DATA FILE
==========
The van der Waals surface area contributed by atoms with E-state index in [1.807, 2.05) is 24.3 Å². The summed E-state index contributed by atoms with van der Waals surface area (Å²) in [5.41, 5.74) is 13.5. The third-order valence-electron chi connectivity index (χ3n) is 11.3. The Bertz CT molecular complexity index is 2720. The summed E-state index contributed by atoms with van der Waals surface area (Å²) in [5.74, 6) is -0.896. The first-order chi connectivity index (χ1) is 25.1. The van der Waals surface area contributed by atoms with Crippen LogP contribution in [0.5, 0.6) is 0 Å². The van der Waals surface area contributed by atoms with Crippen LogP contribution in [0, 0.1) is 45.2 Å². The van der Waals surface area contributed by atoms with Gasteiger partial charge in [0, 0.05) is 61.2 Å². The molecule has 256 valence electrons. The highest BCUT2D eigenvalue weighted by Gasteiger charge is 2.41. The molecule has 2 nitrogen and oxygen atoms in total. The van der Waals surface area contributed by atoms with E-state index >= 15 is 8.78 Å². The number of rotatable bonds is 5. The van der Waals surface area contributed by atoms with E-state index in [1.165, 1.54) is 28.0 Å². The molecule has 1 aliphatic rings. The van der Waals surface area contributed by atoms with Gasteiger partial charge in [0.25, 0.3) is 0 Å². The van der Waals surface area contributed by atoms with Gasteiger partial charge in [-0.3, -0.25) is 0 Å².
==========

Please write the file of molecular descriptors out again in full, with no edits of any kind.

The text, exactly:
The van der Waals surface area contributed by atoms with E-state index in [1.807, 2.05) is 24.3 Å². The summed E-state index contributed by atoms with van der Waals surface area (Å²) in [5.41, 5.74) is 13.5. The third-order valence-electron chi connectivity index (χ3n) is 11.3. The Bertz CT molecular complexity index is 2720. The summed E-state index contributed by atoms with van der Waals surface area (Å²) in [5.74, 6) is -0.896. The first-order chi connectivity index (χ1) is 25.1. The van der Waals surface area contributed by atoms with Crippen LogP contribution in [0.5, 0.6) is 0 Å². The van der Waals surface area contributed by atoms with Crippen LogP contribution in [0, 0.1) is 45.2 Å². The van der Waals surface area contributed by atoms with Gasteiger partial charge in [0, 0.05) is 61.2 Å². The molecule has 256 valence electrons. The highest BCUT2D eigenvalue weighted by Gasteiger charge is 2.41. The molecule has 2 nitrogen and oxygen atoms in total. The van der Waals surface area contributed by atoms with E-state index >= 15 is 8.78 Å². The number of rotatable bonds is 5. The van der Waals surface area contributed by atoms with E-state index in [1.165, 1.54) is 28.0 Å². The molecule has 1 aliphatic rings. The van der Waals surface area contributed by atoms with Gasteiger partial charge in [0.25, 0.3) is 0 Å². The van der Waals surface area contributed by atoms with Gasteiger partial charge in [-0.3, -0.25) is 0 Å².